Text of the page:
What does Iran think about the Middle East's democracy wave? On the surface, officials in Tehran have taken an optimistic view of the anti-regime sentiment now sweeping the region, depicting it as an outgrowth of Ayatollah Khomeini's successful revolution 32 years ago—and the start of an 'Islamic awakening' in which the Islamic Republic will inevitably play a leading role.
Privately, however, Iran's ayatollahs must be quaking in their boots. Why? Because the current anti-regime sentiment being expressed in Tunis, Cairo, and beyond could end up breathing new life into their country's own beleaguered pro-democracy movement.
That, at least, is what the Iranian opposition hopes. Activists from the so-called Green Movement—the loose-knit coalition of anti-regime and reformist elements that has served as the main opponent of the current government in Tehran since it coalesced in the summer of 2009—have taken intellectual inspiration from recent events in Cairo, which have reinvigorated their own urge for democracy.
Opposition organizers are now said to be planning a major public march in Tehran. Nominally, the rally is intended to showcase Iranian support for the democratic revolts now unfolding in Tunisia and Egypt. But Iran's opposition elements have made no secret of the fact that they see the gathering as a litmus test of sorts for the future of the embattled drive for freedom within the Islamic Republic.
'Any kind of event that involves the rise of the people and the fight against dictatorship in the Muslim world and in the Arab world is in our benefit,' former speaker of parliament (and failed presidential candidate) Mehdi Karroubi, now one of the titular leaders of the Green Movement, has told the New York Times. 'Next Monday will be a test for the Green movement—if the government issues a permit, there will be a huge demonstration and it will show how alive the Green movement is.'
To be sure, the chances of the Iranian regime actually permitting such a demonstration are slim to none. Having successfully beaten back the grassroots protests that emerged following the patently fraudulent re-election of Iranian President Mahmoud Ahmadinejad in June 2009, the powers-that-be in Tehran remain wary of any instances of public dissent—and eager to make an object lesson of such transgressions. They have thus turned up the heat on the Green Movement in recent months through a series of not-so-subtle political moves.
Iran's Justice Ministry, for example, has launched new legal proceedings and investigations against opposition leaders like Karroubi and former Prime Minister Mir Hussein Mousavi, accusing them of 'sedition.' Meanwhile, the country's powerful constitutional watchdog, the Guardian Council, is now seeking to ban reformist politicians from participating in elections, arguing that even incremental changes to the government are tantamount to treason. And the regime's security bodies have dramatically increased the pace of domestic executions, targeting in particular activists perceived to be enemies of the state. The message couldn't be any clearer: opposition to the Islamic Republic carries a high cost.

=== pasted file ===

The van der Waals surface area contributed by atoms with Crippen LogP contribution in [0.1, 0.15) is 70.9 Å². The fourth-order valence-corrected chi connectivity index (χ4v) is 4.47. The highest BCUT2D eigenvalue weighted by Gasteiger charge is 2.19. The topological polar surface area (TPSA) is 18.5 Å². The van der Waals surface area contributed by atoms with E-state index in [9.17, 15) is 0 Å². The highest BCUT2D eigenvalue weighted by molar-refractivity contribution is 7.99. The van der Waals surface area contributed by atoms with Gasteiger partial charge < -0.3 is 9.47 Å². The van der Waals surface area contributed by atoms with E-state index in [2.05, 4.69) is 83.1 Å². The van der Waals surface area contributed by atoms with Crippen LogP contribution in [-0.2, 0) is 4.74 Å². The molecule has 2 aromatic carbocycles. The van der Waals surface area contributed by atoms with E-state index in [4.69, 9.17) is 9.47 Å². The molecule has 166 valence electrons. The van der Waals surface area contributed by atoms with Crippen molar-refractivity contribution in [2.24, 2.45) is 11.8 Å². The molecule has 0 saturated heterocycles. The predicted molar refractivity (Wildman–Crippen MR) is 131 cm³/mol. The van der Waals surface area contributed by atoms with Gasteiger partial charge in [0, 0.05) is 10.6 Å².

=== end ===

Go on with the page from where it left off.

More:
For Washington, however, the new signs of life from Iran's opposition represent a moment of truth. When the Green Movement first emerged to challenge the regime in the summer of 2009, the White House chose to sit out the fight. US President Barack Obama, hopeful at the time that Iran's ayatollahs would finally engage in substantive dialogue over their stubborn nuclear effort, opted not to weigh in forcefully on the side of Iran's protestors for fear of being perceived to be 'meddling' in the country's internal affairs. And because he didn't, the United States lost the moral high ground—and its ability to assist the emergence of a more democratic polity there.
More recently, however, Team Obama appears to have changed course. Since the start of the current turmoil in Cairo late last month, the administration has become a vocal (if inconsistent) advocate for a democratic transition in Egypt, putting pressure on aging strongman Hosni Mubarak to respond to the popular will and leave the political scene. In the process, it has provided an inkling that, for all its early wavering, the White House may have come around to the idea of democracy promotion.
How official Washington responds to the renewed stirrings from Iran's opposition in the days ahead will serve to fan these hopes. Or it will dash them definitively.